Gerald Young inducted into the Utah Cowboy Hall of Fame |

Gerald Young inducted into the Utah Cowboy Hall of Fame

Gerald Young, center, stands with the belt buckle and certificate he received after being inducted into the Utah Cowboy and Western Heritage Museum Hall of Fame on July 13.
Courtesy Tom Smart

If you go:

Utah Cowboy and Western Heritage Museum Hall of Fame

10 a.m. to 5 p.m. Monday to Saturday

Union Station, 2501 Wall Ave., Ogden

Gerald Young was 5 or 6 when he saw his first rodeo, but by then, he was already comfortable in the saddle.

It was 1930s Oakley and a group got together to put on a rodeo just down the road from Young’s home, the YR Ranch.

“It was great,” Young recalled recently. “I thought I’d like to do it.”

So he did. What started as bucking steers with friends when nobody was looking turned into a brief stint in bareback bronco riding. But he soon decided he’d rather be the one putting on the rodeos rather than riding in them, and he started Young and Young Rodeo with his uncle.

While he remembers his first rodeo, he doesn’t recall learning how to ride a horse. That came so early and naturally, he can’t picture a time when he couldn’t.

Whether it was ranching or rodeos, the cowboy lifestyle has been a part of Young’s identity his entire life. And earlier this month, he earned another accolade for his lifetime of work.

On July 13, surrounded by his children and members of his family, Gerald Young was inducted into the Utah Cowboy and Western Heritage Museum Hall of Fame in Ogden.

When he heard the news, he was sort of surprised.

“Well, what the hell? How come me?” Young, 88, said with a laugh. “I feel pretty honored over it, especially this late in the game. Who knows what made them decide now.”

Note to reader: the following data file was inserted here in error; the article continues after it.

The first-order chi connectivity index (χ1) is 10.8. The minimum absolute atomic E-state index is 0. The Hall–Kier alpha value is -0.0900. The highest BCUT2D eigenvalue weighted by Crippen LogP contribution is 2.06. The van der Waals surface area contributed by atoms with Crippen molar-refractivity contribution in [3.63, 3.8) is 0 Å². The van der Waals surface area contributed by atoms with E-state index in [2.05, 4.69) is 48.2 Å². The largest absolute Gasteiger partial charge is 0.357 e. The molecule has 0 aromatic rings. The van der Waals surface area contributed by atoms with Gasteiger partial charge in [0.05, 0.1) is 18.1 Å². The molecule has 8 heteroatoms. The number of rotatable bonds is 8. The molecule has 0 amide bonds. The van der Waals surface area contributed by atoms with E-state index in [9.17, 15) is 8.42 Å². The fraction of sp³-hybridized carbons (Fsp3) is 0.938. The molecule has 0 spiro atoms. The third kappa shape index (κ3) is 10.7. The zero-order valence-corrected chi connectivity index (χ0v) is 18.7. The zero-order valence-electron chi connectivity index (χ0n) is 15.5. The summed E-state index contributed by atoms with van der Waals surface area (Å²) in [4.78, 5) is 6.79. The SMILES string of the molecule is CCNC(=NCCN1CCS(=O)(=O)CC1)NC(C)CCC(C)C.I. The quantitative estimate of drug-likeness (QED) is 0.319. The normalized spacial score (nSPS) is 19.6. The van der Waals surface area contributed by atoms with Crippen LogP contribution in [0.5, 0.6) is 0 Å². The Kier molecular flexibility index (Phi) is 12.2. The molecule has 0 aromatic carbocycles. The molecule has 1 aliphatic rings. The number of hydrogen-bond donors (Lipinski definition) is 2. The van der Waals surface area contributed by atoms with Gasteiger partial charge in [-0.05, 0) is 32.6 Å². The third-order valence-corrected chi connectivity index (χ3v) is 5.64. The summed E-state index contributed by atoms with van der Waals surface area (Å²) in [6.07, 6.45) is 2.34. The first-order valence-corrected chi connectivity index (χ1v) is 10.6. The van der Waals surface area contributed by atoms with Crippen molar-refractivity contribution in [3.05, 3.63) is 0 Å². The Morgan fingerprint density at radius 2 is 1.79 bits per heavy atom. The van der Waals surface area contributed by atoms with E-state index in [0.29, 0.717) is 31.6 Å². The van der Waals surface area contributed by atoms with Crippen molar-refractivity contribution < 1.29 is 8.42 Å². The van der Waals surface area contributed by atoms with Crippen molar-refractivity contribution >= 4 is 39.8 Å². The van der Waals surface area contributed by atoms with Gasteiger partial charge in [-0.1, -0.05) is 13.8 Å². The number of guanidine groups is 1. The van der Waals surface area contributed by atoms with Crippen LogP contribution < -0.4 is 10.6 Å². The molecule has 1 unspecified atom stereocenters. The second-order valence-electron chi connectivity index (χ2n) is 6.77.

Gerald Young (pronounced with a hard “g,” like “gumption”) was born in 1930, graduated from South Summit High School in 1948 and remembers quieter times on the East Side.

“Gee whizz, you’d be fortunate to see one or two cars in a day,” he said.

He’s played an integral part in shaping the city’s growth, serving on the Planning Commission for decades and as the chairman of the Oakley Independence Day Rodeo Committee. As a citizen, he said, he doesn’t like to see growth come to his hometown. But as a commissioner, he said he has to see things from the city’s perspective and judge what’s in its best interests.

He’s also been instrumental in growing the Oakley Rodeo into a premier event on the national circuit, drawing world champions to compete for one of the larger overall purses. In 2005, the city opened a $3 million rodeo grounds complex.

Young still hosts the stock for the four-day rodeo at the YR Ranch, which this year came from the Bar T Ranch.

He said the key to a good rodeo is having good stock, which he would supply for the rodeos Young and Young produced.

Animals, like people, are athletic, Young said.

“Your bucking stock, you treat ‘em as good as your saddle horse,” Young said. “I think, I hope the good ones enjoy bucking.”

Young and Young became famous around the state, producing 40 rodeos a year in its heyday, from smaller, one-day affairs to some that lasted four days. Young opened the gate for pretty much every bucking animal and cowboy for the operation’s 25 years of service, he said.

It was a year-round occupation, Young said, involving contracting with the barrelmen, announcers, clowns and specialty acts, arranging the feed and travel accommodations and balancing a schedule where many events happen in a short window of time.

This was while running the YR Ranch full time, which Young said always took precedence.

“It was my base,” he said. He remembered arriving home at 3 or 4 in the morning after driving from the rodeo and being up in the morning to take care of ranch work.

As a young man, he could do it without much trouble, but as the years went on, it started to take a toll. That, and he got tired of dealing with the public.

But he remembered the time fondly, and even though it was difficult work, he said he found most of it fun.

“It was hard, but you grew right into it,” he said. “There was no choice, it was your living. In my day, you did everything that had to be done.”

These days, in addition to his work for the Oakley government, he works the ranch alongside one of his sons, whom he says has mostly taken hold of the operation.

Now, when people visit the Utah Cowboy Hall of Fame, they’ll see a finely embroidered flank strap with the Young and Young logo on it as part of the exhibit. Reflecting on the honor, Young said it wasn’t something he ever aspired to.

“Well, I’ve been a cowboy all my life,” he said. “It wasn’t a rich life. … It was something I loved, I wanted to do.”

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